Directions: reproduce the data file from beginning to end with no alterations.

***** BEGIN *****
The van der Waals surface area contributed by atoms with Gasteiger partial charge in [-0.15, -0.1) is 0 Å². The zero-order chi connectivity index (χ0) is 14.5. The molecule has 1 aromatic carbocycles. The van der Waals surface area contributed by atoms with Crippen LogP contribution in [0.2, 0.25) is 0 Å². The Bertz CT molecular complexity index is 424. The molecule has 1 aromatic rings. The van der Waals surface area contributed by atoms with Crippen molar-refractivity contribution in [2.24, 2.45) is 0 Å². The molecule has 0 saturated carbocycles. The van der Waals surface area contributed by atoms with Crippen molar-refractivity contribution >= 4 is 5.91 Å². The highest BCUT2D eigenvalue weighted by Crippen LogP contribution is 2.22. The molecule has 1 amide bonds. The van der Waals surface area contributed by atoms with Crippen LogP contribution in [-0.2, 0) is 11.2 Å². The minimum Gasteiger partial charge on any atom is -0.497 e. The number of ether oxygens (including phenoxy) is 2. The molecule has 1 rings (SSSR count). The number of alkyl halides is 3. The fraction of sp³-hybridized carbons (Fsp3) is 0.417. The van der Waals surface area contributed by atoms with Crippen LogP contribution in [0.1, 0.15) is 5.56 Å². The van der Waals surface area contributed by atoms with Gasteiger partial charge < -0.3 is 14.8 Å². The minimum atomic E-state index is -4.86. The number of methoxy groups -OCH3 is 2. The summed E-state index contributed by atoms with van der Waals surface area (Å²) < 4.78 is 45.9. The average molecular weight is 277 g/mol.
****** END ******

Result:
The van der Waals surface area contributed by atoms with Gasteiger partial charge in [-0.15, -0.1) is 0 Å². The zero-order chi connectivity index (χ0) is 14.5. The molecule has 1 aromatic carbocycles. The van der Waals surface area contributed by atoms with Crippen LogP contribution in [0.2, 0.25) is 0 Å². The Bertz CT molecular complexity index is 424. The molecule has 1 aromatic rings. The van der Waals surface area contributed by atoms with Crippen molar-refractivity contribution in [2.24, 2.45) is 0 Å². The molecule has 0 saturated carbocycles. The van der Waals surface area contributed by atoms with Crippen molar-refractivity contribution >= 4 is 5.91 Å². The highest BCUT2D eigenvalue weighted by Crippen LogP contribution is 2.22. The molecule has 1 amide bonds. The van der Waals surface area contributed by atoms with Crippen LogP contribution in [-0.2, 0) is 11.2 Å². The minimum Gasteiger partial charge on any atom is -0.497 e. The number of ether oxygens (including phenoxy) is 2. The molecule has 1 rings (SSSR count). The number of alkyl halides is 3. The fraction of sp³-hybridized carbons (Fsp3) is 0.417. The van der Waals surface area contributed by atoms with Crippen LogP contribution in [0.1, 0.15) is 5.56 Å². The van der Waals surface area contributed by atoms with Gasteiger partial charge < -0.3 is 14.8 Å². The minimum atomic E-state index is -4.86. The number of methoxy groups -OCH3 is 2. The summed E-state index contributed by atoms with van der Waals surface area (Å²) < 4.78 is 45.9. The average molecular weight is 277 g/mol.